Today was a good day. Someone had my back.
Twenty minutes into a couples session I realized that there were some details that sounded familiar.
I paused and looked at the young man in the room. He smiled and said warmly,
“I called you two months ago on a dark day”.
I re-ran the call in my mind a little; his story had overflowed into the phone; his confusion and sadness palpable. I had answered his call just five minutes before my next client appointment and felt out of time but I had done my best. I told him things would get better and that there would be a way through and then I gave him a number. I told him that if they didn’t answer or couldn’t help him today he needed to call me back and I would find someone for him. I told him I trusted him to do that.
I knew I had to hand it on; the ‘it’ he was dealing with: the confusion and fear. Because I am not a super human. I have limits. But my heart sank as I did because the truth is our mental health system is in severe trouble. And people in real need get answering machines or get told the next appointment available is in 3 weeks. Real people. Sitting in the corner of their room clutching the phone and struggling to breathe.
So I said a little prayer. I prayed that the people at the end of that number would step in; that they would do their job and do it well. I prayed that they would have my back.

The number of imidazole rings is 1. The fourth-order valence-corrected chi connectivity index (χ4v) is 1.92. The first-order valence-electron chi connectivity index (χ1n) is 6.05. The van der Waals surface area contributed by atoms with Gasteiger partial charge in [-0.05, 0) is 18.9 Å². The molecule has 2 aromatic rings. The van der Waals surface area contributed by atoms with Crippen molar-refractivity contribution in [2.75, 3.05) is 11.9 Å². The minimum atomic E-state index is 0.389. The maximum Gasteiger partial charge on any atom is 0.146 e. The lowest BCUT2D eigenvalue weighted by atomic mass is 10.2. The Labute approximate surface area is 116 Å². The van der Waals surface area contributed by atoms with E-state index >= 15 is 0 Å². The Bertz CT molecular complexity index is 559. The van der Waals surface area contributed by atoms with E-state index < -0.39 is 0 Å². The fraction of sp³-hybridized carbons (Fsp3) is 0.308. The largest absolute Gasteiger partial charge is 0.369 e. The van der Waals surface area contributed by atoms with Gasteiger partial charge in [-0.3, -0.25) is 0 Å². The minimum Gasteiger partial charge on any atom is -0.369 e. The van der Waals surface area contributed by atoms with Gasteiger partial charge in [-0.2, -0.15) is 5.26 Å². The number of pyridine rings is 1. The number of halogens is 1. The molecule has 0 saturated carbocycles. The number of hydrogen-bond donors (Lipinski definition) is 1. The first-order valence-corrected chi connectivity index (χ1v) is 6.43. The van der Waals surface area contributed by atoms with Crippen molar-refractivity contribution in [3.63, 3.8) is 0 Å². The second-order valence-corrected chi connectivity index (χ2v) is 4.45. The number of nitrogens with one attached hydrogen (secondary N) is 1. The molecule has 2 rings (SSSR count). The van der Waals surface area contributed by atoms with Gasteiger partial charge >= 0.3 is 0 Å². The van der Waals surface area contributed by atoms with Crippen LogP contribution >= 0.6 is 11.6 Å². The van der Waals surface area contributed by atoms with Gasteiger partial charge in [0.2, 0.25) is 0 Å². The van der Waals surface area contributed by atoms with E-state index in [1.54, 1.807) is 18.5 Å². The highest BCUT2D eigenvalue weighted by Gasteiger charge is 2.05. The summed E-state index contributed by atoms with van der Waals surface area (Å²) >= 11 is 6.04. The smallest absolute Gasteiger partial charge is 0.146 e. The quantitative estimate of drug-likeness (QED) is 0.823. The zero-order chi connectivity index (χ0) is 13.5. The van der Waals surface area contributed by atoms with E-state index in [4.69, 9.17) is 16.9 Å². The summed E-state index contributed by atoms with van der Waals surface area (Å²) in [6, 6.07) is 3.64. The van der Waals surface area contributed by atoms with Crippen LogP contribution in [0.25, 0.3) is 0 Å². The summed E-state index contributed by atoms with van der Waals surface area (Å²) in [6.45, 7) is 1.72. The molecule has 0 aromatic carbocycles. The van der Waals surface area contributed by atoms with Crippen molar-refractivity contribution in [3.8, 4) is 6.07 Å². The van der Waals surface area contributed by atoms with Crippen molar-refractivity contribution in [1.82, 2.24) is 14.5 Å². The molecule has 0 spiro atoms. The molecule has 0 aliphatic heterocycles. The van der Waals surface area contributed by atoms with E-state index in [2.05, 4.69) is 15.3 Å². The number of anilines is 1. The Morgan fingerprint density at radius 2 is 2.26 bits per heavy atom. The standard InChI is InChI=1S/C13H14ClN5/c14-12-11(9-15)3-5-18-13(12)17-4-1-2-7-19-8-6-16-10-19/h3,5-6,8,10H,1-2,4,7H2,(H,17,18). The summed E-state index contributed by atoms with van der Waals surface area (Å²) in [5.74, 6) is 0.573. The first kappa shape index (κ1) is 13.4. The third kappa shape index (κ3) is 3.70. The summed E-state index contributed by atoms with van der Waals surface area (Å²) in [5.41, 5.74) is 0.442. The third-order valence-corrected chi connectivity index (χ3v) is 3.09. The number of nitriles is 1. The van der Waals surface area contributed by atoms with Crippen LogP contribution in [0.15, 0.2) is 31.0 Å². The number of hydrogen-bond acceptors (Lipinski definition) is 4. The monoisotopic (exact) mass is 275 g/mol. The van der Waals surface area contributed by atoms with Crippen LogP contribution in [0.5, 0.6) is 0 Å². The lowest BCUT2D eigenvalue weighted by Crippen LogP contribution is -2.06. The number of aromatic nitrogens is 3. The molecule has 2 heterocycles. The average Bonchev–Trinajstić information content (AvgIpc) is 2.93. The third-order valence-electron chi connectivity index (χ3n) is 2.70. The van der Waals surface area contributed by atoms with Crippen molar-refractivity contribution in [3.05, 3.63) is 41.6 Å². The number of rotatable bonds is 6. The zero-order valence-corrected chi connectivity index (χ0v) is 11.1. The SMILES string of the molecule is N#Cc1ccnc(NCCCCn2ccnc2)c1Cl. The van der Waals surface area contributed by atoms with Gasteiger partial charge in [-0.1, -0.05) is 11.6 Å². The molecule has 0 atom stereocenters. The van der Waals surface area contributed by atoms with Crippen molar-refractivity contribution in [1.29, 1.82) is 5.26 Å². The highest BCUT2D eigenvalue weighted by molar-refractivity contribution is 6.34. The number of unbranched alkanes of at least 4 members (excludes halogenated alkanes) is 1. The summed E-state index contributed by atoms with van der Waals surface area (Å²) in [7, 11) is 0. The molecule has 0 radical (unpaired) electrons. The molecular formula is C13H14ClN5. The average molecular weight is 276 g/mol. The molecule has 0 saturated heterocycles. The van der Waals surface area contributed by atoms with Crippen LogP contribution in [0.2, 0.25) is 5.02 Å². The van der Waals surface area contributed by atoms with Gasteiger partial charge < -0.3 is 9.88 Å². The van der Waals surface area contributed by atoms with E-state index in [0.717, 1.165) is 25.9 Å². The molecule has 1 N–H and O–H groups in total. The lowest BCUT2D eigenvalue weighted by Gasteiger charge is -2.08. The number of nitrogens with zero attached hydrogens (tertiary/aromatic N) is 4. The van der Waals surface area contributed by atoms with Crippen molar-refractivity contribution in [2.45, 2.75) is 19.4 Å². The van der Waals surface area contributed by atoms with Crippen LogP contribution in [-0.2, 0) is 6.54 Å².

And my prayer was answered.
They answered the phone. They made it a priority to see him. And within a few hours he was sitting in front of someone who steadied the ground beneath his feet, normalized his fear and helped him plan his next move.
So here he was some weeks later, in my room, with his wife; seeking the specialty I offer (relationship counselling). They had some work to do to pull things together but they were on their way to better days; days filled with more certainty, trust and connection.
I’m not sure how it has become acceptable for Doctors to refer a patient for counselling – and 2 months later it still hasn’t been ‘processed’. I don’t know how these delays have become accepted as the norm with seemingly little fight to change it.
We don’t need 100 Good Sorts going above and beyond and burning themselves out to patch up the few people they can reach. We need a few thousand professionals (and more); Trained, confident, equipped, paid and receiving decent professional supervision. We need to get face to face with the people who need us within hours not months.
Today was a good day. Someone had my back. That’s what we mental health professional need.